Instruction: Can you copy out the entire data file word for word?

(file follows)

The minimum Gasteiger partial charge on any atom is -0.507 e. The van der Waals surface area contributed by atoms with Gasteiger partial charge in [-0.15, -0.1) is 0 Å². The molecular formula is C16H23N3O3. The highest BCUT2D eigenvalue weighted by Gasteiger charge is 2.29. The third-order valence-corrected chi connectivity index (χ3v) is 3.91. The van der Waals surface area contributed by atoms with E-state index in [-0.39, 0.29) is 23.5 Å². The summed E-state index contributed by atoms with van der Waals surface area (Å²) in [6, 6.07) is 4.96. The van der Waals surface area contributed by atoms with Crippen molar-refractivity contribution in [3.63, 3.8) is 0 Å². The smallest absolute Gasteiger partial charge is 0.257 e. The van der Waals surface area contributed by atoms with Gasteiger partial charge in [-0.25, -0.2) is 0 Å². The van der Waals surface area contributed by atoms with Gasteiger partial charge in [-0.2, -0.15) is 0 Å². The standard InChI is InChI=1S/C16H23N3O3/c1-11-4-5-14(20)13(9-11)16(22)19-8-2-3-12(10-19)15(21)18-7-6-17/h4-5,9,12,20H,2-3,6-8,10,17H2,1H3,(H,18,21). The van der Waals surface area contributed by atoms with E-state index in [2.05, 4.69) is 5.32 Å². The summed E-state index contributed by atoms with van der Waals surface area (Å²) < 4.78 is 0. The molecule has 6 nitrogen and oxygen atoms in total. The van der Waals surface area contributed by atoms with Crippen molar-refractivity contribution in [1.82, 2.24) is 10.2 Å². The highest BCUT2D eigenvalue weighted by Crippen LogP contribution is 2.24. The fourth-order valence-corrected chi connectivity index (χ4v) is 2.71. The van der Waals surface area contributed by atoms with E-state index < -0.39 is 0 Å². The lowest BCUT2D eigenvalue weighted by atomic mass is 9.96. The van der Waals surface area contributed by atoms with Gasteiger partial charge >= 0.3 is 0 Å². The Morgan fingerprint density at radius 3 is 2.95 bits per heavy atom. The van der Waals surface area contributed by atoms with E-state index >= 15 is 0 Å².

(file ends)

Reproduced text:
The minimum Gasteiger partial charge on any atom is -0.507 e. The van der Waals surface area contributed by atoms with Gasteiger partial charge in [-0.15, -0.1) is 0 Å². The molecular formula is C16H23N3O3. The highest BCUT2D eigenvalue weighted by Gasteiger charge is 2.29. The third-order valence-corrected chi connectivity index (χ3v) is 3.91. The van der Waals surface area contributed by atoms with E-state index in [-0.39, 0.29) is 23.5 Å². The summed E-state index contributed by atoms with van der Waals surface area (Å²) in [6, 6.07) is 4.96. The van der Waals surface area contributed by atoms with Crippen molar-refractivity contribution in [3.63, 3.8) is 0 Å². The smallest absolute Gasteiger partial charge is 0.257 e. The van der Waals surface area contributed by atoms with Gasteiger partial charge in [-0.25, -0.2) is 0 Å². The van der Waals surface area contributed by atoms with Gasteiger partial charge in [-0.2, -0.15) is 0 Å². The standard InChI is InChI=1S/C16H23N3O3/c1-11-4-5-14(20)13(9-11)16(22)19-8-2-3-12(10-19)15(21)18-7-6-17/h4-5,9,12,20H,2-3,6-8,10,17H2,1H3,(H,18,21). The van der Waals surface area contributed by atoms with E-state index in [2.05, 4.69) is 5.32 Å². The summed E-state index contributed by atoms with van der Waals surface area (Å²) < 4.78 is 0. The molecule has 6 nitrogen and oxygen atoms in total. The van der Waals surface area contributed by atoms with Crippen molar-refractivity contribution in [1.82, 2.24) is 10.2 Å². The highest BCUT2D eigenvalue weighted by Crippen LogP contribution is 2.24. The fourth-order valence-corrected chi connectivity index (χ4v) is 2.71. The van der Waals surface area contributed by atoms with E-state index < -0.39 is 0 Å². The lowest BCUT2D eigenvalue weighted by atomic mass is 9.96. The van der Waals surface area contributed by atoms with Gasteiger partial charge >= 0.3 is 0 Å². The Morgan fingerprint density at radius 3 is 2.95 bits per heavy atom. The van der Waals surface area contributed by atoms with E-state index >= 15 is 0 Å².